Broadway on a Budget: Six ways to score discount Broadway tickets

In case it isn’t clear by now, going to Broadway shows is by far my favorite activity, and the best part of living in New York City is the easy access I have to them. Physically, that is — the theaters are literally steps away from my apartment — but not financially. Broadway isn’t cheap… but it can be, if you know where to look. Here are my six favorite places to buy discount Broadway tickets, whether I’m looking to see a show in a few months, a few weeks, a few days — or even a few hours.

1. TodayTix is an app that I started using last year, and now it’s my #1 go-to for quick, cheap tickets and mobile lotteries. The app is very easy to use; if you’re looking to buy tickets for a show within seven days, and have a smartphone, this is the way to go. You order the tickets through the app, then pick them up from a TodayTix representative outside the box office a half hour before the show. Shows I’ve seen using TodayTix: Hedwig and the Angry Inch (with Michael C. Hall), Beautiful: The Carole King Musical, Fun Home, On the Town. Pros: Easy to use, excellent customer service, and a ridiculously good value. For an extra $20 off your first purchase (which could mean a free ticket in some cases), you can use my code: ZGYOD. Cons: You don’t get to pick your exact seats; you only get to select your section. In my personal experience, though, the seats have always been good. No complaints here.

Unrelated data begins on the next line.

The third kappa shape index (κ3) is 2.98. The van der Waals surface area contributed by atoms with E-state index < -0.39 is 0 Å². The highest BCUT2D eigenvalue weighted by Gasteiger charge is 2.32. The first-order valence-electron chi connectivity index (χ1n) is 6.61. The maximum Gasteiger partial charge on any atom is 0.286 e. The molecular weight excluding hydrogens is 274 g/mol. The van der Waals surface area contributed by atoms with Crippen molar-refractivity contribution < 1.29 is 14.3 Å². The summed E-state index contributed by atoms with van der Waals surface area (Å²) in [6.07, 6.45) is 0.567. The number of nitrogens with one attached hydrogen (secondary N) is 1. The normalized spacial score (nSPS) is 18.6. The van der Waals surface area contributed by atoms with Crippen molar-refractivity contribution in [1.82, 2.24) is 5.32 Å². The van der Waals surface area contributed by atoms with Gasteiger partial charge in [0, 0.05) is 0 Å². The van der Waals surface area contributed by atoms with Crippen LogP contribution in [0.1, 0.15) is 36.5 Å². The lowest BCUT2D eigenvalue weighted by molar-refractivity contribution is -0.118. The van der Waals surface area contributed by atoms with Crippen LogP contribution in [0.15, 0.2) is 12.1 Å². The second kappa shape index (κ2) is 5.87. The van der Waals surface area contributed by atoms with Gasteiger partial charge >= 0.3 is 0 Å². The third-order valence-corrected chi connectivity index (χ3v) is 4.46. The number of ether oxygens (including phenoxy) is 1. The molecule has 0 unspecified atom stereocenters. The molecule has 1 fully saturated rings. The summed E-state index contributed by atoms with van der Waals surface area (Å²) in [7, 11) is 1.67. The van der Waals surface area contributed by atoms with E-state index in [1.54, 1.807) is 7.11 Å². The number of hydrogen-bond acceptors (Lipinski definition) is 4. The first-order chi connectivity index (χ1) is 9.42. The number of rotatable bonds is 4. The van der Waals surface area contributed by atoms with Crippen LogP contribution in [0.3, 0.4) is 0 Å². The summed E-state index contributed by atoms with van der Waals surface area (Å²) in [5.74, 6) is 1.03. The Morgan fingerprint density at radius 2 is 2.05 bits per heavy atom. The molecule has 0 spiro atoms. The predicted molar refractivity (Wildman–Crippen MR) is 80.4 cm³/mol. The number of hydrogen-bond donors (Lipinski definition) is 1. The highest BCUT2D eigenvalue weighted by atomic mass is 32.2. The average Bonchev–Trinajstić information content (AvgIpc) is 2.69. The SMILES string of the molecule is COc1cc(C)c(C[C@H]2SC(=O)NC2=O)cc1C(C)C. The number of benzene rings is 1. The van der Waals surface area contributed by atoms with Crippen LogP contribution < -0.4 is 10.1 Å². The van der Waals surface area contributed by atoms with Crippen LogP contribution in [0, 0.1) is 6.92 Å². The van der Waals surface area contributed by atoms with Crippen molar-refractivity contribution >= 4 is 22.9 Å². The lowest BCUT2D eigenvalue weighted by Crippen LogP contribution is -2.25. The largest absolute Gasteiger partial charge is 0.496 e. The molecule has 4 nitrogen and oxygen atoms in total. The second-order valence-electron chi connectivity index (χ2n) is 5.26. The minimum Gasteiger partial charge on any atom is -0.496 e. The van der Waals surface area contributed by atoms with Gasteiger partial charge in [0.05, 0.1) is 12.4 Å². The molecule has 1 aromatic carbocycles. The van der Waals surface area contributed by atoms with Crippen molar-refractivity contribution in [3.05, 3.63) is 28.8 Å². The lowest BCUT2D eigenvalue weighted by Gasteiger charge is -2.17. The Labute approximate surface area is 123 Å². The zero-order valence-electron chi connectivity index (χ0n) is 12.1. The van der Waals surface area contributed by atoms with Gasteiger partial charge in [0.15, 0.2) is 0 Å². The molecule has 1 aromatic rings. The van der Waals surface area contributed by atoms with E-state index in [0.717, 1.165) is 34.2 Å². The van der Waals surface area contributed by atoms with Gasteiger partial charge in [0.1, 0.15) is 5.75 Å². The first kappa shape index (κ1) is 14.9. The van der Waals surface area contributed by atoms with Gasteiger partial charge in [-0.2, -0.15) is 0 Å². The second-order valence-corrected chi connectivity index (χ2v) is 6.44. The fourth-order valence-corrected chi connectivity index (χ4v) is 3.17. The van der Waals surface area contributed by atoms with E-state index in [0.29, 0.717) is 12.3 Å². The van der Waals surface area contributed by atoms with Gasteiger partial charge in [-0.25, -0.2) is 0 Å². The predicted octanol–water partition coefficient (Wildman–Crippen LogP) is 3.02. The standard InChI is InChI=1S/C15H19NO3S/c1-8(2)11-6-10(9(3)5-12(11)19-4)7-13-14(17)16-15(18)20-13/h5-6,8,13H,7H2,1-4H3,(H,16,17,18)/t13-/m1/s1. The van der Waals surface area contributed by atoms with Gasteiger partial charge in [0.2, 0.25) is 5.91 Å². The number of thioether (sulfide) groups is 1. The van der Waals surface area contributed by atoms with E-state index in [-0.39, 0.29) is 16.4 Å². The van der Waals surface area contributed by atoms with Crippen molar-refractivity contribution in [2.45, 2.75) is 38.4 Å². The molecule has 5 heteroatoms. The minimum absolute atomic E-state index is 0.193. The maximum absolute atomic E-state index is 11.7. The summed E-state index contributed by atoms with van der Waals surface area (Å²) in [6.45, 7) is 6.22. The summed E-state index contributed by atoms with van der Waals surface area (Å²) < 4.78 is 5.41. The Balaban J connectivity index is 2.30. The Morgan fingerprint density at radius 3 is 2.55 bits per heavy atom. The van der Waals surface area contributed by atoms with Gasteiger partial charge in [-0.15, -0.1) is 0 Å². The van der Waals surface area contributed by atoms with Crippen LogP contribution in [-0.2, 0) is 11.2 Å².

2. Ticket Lotteries: If you’re willing to take a risk, a lottery is a good way to get last-minute tickets to popular shows. There are two kinds of lotteries: physical lotteries, in which you show up at the theater a few hours before the show and enter your name in a drawing, and mobile lotteries, which you can enter via TodayTix (see above). Either way, tickets will likely run you $20 to $40. The odds of winning a Broadway lottery vary from day to day and from show to show; for the best odds, try a weekday, or even a rainy day. And read my post on tips for winning, too! Shows I’ve seen through Broadway lotteries: Hedwig and the Angry Inch (with John Cameron Mitchell; second-row center seats!), Wicked (one of the harder lotteries to win, but the front-row seats are worth it!). Pros: Cheap tickets, and that feeling of elation when your name is called. Cons: That feeling of depression when your name isn’t called, and the fact that you can only win one or two tickets. If you’re hoping to see a show with more than one other person, lotteries might not be your best option.